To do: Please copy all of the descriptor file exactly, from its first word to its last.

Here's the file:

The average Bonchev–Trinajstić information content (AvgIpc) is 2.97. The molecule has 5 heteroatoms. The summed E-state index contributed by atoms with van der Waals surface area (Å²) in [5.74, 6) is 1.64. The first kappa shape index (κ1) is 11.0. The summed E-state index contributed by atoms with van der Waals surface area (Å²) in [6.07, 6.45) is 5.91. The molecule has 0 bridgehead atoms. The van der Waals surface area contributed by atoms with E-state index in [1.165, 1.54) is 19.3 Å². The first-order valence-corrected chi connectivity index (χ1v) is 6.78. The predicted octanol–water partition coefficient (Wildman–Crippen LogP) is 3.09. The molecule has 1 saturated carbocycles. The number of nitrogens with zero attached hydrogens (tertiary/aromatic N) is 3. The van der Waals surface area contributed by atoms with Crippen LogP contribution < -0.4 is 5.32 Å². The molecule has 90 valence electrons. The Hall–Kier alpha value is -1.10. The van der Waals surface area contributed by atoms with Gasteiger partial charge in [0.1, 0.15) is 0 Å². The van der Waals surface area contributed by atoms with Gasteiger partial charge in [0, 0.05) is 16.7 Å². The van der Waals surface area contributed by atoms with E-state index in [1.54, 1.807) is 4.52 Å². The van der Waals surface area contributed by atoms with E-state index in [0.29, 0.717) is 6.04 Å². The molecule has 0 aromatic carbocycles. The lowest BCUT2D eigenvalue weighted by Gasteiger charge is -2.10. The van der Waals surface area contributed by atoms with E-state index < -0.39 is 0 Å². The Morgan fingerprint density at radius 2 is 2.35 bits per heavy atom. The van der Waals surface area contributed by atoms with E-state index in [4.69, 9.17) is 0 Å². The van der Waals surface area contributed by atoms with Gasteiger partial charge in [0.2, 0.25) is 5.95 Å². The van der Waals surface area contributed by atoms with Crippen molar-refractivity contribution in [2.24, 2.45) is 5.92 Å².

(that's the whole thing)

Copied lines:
The average Bonchev–Trinajstić information content (AvgIpc) is 2.97. The molecule has 5 heteroatoms. The summed E-state index contributed by atoms with van der Waals surface area (Å²) in [5.74, 6) is 1.64. The first kappa shape index (κ1) is 11.0. The summed E-state index contributed by atoms with van der Waals surface area (Å²) in [6.07, 6.45) is 5.91. The molecule has 0 bridgehead atoms. The van der Waals surface area contributed by atoms with E-state index in [1.165, 1.54) is 19.3 Å². The first-order valence-corrected chi connectivity index (χ1v) is 6.78. The predicted octanol–water partition coefficient (Wildman–Crippen LogP) is 3.09. The molecule has 1 saturated carbocycles. The number of nitrogens with zero attached hydrogens (tertiary/aromatic N) is 3. The van der Waals surface area contributed by atoms with Crippen LogP contribution < -0.4 is 5.32 Å². The molecule has 90 valence electrons. The Hall–Kier alpha value is -1.10. The van der Waals surface area contributed by atoms with Gasteiger partial charge in [0.1, 0.15) is 0 Å². The van der Waals surface area contributed by atoms with Gasteiger partial charge in [0, 0.05) is 16.7 Å². The van der Waals surface area contributed by atoms with E-state index in [1.54, 1.807) is 4.52 Å². The van der Waals surface area contributed by atoms with E-state index in [0.29, 0.717) is 6.04 Å². The molecule has 0 aromatic carbocycles. The lowest BCUT2D eigenvalue weighted by Gasteiger charge is -2.10. The van der Waals surface area contributed by atoms with E-state index < -0.39 is 0 Å². The Morgan fingerprint density at radius 2 is 2.35 bits per heavy atom. The van der Waals surface area contributed by atoms with E-state index in [4.69, 9.17) is 0 Å². The van der Waals surface area contributed by atoms with Gasteiger partial charge in [0.2, 0.25) is 5.95 Å². The van der Waals surface area contributed by atoms with Crippen molar-refractivity contribution in [2.24, 2.45) is 5.92 Å².